Former Singapore Olympian May Ooi gave up medicine for mixed martial arts

Passionate about cars and motorsports, Cheryl Tay is a familiar face in prominent local, regional as well as international automotive titles. More of her at and on Facebook, Twitter or Instagram (cheryltay11). She also happens to be a recent gym and fitness convert.

Former Singapore national swimmer and Olympian May Ooi found herself "at a crossroads" when she returned home in 2009, after studying medicine in Europe for six years.

"It was a very drastic decision I had to make between becoming a doctor and following my passion to pursue a career in sports," the 37-year-old recalled.

Eventually, she decided to help her coach and fiance Silvio Romero Da Silva, 35, set up the Brazilian Cultural and Sports Centre, and Brazilian Fight Club MMA (formerly Stable MMA), with branches in both Singapore and Bali.

On top of running the four centres, Ooi also started competing in MMA, winning her first fight at local promotion Rebel Fighting Championship in December last year against Australia's Amy Adam.

“I like medicine and it was a necessity for me to do it -- as an athlete all my life, I needed to know how my body functions to the minute detail,” said Ooi. “However, if I became a doctor, I wouldn’t have the time to do the things I wanted to do."

"Like surf big waves or train to beat the crap out of someone," she added, jokingly.

Rite of passage

Ooi picked up the Brazilian martial art of capoeira while in medical school in the Czech Republic.
She met Silvio at a capoeira workshop  in 2007, on one her of return trips to Singapore. The duo started dating shortly after.

Together with Silvio, Ooi delved into the multiple disciplines of mixed martial arts, but the thought of fighting competitively never crossed her mind -- until an encounter with Brazilian jiu-jitsu icon Royler Gracie.

The 48-year-old came to Singapore last August to give a workshop and suggested to Ooi that she “should fight”.

“I have a lot of respect for him, and I trust his judgment. He looked at me and said I should fight at least once," said Ooi. "So I thought, why not? I wouldn’t have given it so much weight if it was from anyone else."

Opportunity arrived when Rebel FC held its trials in October, and after being selected, Ooi took to the cage on fight night for an amateur contest against Adam, who already had four bouts under her belt.

The fearless Singaporean had only one goal that night: to win by submission, which she did, laying a rear naked choke on Adam with under a minute to go in the last round.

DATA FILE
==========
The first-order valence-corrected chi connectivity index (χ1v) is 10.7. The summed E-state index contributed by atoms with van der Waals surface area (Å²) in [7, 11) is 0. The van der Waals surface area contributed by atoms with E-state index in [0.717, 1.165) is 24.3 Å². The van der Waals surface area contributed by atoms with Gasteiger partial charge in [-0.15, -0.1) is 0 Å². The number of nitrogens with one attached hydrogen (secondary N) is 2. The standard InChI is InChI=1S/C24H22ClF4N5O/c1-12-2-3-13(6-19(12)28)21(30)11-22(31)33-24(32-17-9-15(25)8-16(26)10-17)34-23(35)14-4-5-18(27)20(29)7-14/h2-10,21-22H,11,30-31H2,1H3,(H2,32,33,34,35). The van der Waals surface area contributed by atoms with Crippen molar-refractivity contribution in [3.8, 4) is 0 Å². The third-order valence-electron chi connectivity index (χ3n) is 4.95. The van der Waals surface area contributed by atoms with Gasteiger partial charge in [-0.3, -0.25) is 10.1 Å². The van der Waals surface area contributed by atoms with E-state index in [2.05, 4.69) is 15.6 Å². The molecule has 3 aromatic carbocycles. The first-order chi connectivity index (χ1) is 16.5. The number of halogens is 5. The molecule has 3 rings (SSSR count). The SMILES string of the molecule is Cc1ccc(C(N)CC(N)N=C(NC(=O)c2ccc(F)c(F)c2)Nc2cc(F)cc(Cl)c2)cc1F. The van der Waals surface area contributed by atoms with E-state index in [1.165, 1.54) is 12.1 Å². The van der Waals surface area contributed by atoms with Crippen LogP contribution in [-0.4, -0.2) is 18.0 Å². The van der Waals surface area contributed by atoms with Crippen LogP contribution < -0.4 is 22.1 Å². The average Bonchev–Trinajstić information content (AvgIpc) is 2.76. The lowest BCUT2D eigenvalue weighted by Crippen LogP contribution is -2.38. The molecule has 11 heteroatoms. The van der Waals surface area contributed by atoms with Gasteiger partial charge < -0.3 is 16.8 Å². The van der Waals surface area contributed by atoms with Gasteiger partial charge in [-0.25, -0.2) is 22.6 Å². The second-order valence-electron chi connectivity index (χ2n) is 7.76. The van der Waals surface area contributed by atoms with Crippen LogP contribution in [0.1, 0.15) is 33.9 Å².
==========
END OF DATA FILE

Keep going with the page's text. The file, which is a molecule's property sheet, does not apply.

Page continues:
A few days after the fight, Adam asked for a rematch and Ooi agreed right away, but there are no firm plans yet.


Ooi's experience at the highest level of competitive swimming – she represented Singapore at the 1992 Olympics in Barcelona – has definitely come in handy in her MMA training.

“The conditioning, mental attitude and the discipline to train and eat right from my swimming days help a lot," said Ooi, who trains every day and teaches up to five classes daily. "I have gone through those things before and getting back into competitive sports now is second nature.”

Her age of 37 doesn't bother her one bit either. When asked for how long more she intends to fight competitively, she replied, “I guess it will boil down to whether I want to keep fighting and not so much of whether my body can take it.”

Ooi's big dream, like so many others, is to sign for the world's largest MMA organisation, the Ultimate Fighting Championship, someday.

Closer to home, there are plans to settle down, get married and have kids, although right now, her focus is lasered on training -- her next fight for Rebel FC, in the middle of the year, will be on a professional card.

Fight couple

Ooi shared that having a fiance as a coach has its advantages -- such as 24-hour attention -- but it also means being scolded harshly or having dinner interrupted to try out a move.

“She did take a long time to get used to my usage of expletives, which is typical of Brazilians," said Silvio. "I don’t want to see her hurt, but I also don’t want to put her in the cage to lose."

The two are equally passionate about developing and helping young talents in MMA, but of late, have been bothered by “the lack of certification and licensing” for instructors.

Noting the rising trend in fitness and MMA in Singapore, they pointed to gyms opened by individuals who have trained for just a year or two.

Ooi and Silvio find it “irresponsible” and said there “should be a central governing body for MMA as well as fitness instructors”.

“You can’t just do a certification for a few months from somewhere and then start training people. That’s a crime,” said Ooi.

Blazing trails

Looking back on her decision to choose MMA over medicine, Ooi reflected that despite everyone’s opposition, she stuck with her guns and now hopes to relay the message that people “do not have to conform to societal norms or pressures”.

“If you want it bad enough, focus on it and it will happen for you. The money will come,” she said.

MMA is Ooi’s platform to inspire and motivate both women and youths to follow their passion, and she said, “I want to see more women coming out to fight. I want to break this taboo that women can’t be strong and muscular.”

“I’m doing this at an extreme level, using MMA and at the age of 37, but it is doable,” she added. “Don’t let people talk you out of your dreams; don’t cave in to societal or parental expectations.

“I got a lot of flak for dropping medicine to become an athlete again. But at the end of the day, I would have lived my life the way I wanted it and if I die tomorrow, I have no regrets.”

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